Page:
Miami’s Logan Morrison traded to Mariners for Carter Capps

One day after signing a new first baseman, the Marlins have traded Logan Morrison to the Mariners for right-handed reliever Carter Capps, FOX Sports baseball insider Ken Rosenthal has confirmed.

Morrison, who missed the first two months of the 2013 season as he recovered from a second knee surgery in less than two years, hit .282 with four home runs and 11 RBI in 24 first-half games. But he tailed off with a .226, two homers and 25 RBI clip in the final 61.

It marked his return to first base from the outfield, where he had played since his call-up in 2010. That season, Morrison posted a .283 average with two home runs and 18 RBI before battling injuries.

Following a career year in 2011 — 23 homers and 72 RBI over 123 games — the 26-year-old has played in just 178 games the past two seasons, hampered by knee problems that led to the two surgeries.

Morrison’s 2012 ended early to undergo a second procedure on his knee after batting .230 with 11 home runs and 35 RBI. He missed the first two months of 2013 recovering, ultimately hitting .242 with six homers and 36 RBI in 85 games.

Miami signed first baseman Garrett Jones to a two-year, $7.75 million deal Tuesday. Earlier in the offseason the Marlins pursued Cuban free agent Jose Abreu. Last week, the Marlins signed a pair of veterans: catcher Jarrod Saltalamacchia and infielder Rafael Furcal.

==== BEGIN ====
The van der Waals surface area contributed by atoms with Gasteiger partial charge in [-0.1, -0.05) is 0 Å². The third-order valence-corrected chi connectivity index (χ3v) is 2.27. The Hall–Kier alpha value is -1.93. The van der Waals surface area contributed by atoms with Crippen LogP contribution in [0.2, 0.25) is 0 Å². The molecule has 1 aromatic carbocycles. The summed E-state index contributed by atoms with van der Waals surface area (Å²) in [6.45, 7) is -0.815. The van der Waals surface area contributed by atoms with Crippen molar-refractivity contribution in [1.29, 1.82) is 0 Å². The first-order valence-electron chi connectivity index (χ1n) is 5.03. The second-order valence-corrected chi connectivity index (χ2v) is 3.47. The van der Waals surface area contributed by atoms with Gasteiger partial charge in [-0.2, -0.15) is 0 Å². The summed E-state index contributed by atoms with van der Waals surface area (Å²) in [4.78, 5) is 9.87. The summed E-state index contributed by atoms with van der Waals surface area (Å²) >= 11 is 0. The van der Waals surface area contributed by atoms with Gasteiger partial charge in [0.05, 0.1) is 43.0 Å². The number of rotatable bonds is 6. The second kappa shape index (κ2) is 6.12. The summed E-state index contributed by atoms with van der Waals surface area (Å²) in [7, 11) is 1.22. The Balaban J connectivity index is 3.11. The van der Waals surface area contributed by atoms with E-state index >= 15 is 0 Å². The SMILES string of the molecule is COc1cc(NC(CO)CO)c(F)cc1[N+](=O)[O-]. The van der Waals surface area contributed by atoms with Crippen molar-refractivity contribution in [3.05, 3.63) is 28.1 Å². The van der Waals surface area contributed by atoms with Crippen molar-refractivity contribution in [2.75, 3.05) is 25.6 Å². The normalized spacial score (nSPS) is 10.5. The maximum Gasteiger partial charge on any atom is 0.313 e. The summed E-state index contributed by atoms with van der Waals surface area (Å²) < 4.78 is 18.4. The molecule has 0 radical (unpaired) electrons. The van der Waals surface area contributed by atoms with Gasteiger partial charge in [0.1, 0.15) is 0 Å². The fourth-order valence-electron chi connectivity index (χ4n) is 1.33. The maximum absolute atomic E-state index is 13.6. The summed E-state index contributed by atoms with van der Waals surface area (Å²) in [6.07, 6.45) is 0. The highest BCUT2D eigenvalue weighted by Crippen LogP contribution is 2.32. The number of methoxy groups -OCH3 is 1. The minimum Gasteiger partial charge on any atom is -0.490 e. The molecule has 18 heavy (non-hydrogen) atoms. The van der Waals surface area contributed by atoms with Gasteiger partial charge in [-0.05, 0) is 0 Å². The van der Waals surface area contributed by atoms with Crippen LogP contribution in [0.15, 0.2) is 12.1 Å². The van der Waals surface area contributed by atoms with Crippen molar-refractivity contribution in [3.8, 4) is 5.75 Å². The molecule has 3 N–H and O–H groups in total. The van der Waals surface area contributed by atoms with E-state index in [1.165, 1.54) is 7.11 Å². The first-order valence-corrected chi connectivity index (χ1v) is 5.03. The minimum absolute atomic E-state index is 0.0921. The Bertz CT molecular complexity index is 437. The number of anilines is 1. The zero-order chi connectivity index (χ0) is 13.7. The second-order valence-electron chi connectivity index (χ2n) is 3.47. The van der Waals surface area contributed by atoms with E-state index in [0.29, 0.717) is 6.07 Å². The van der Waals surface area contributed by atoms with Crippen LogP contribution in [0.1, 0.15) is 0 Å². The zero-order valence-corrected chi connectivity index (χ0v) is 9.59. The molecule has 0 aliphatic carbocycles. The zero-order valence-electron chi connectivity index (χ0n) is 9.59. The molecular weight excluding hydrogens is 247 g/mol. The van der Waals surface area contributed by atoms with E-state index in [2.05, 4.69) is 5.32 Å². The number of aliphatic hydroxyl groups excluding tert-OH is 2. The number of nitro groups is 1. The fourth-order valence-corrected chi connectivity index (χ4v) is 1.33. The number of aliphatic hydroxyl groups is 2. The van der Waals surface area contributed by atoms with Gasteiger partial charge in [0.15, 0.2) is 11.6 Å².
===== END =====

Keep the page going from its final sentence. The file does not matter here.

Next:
Capps fills a hole left in the bullpen after the departures of Chad Qualls (Astros) and Ryan Webb (Orioles). The 23-year-old right-hander went 3-3 with a 5.49 ERA in 53 games for Seattle. He surrendered 12 home runs in 59 frames, striking out 66 and walking 23. In his first season in 2012, he pitched 25 innings and posted no record with a 3.96 ERA.

“It’s one of those areas that we’re working on,” Marlins manager Mike Redmond said during a press conference Wednesday. “We lost Webby and we lost Chad Qualls, two guys that did eat up a lot of innings for us last year. We feel like we’ve got pitching depth in our organization, guys who can fill that role.

“But as a manager, every team out here is looking for the same thing — everybody wants a bat, a couple bats, a couple pitchers or a couple relievers. Like any organization, we’re all looking for the same thing — trying to strengthen a bullpen and grab an offensive player or two to help us.”

Andrew Astleford contributed to this report.

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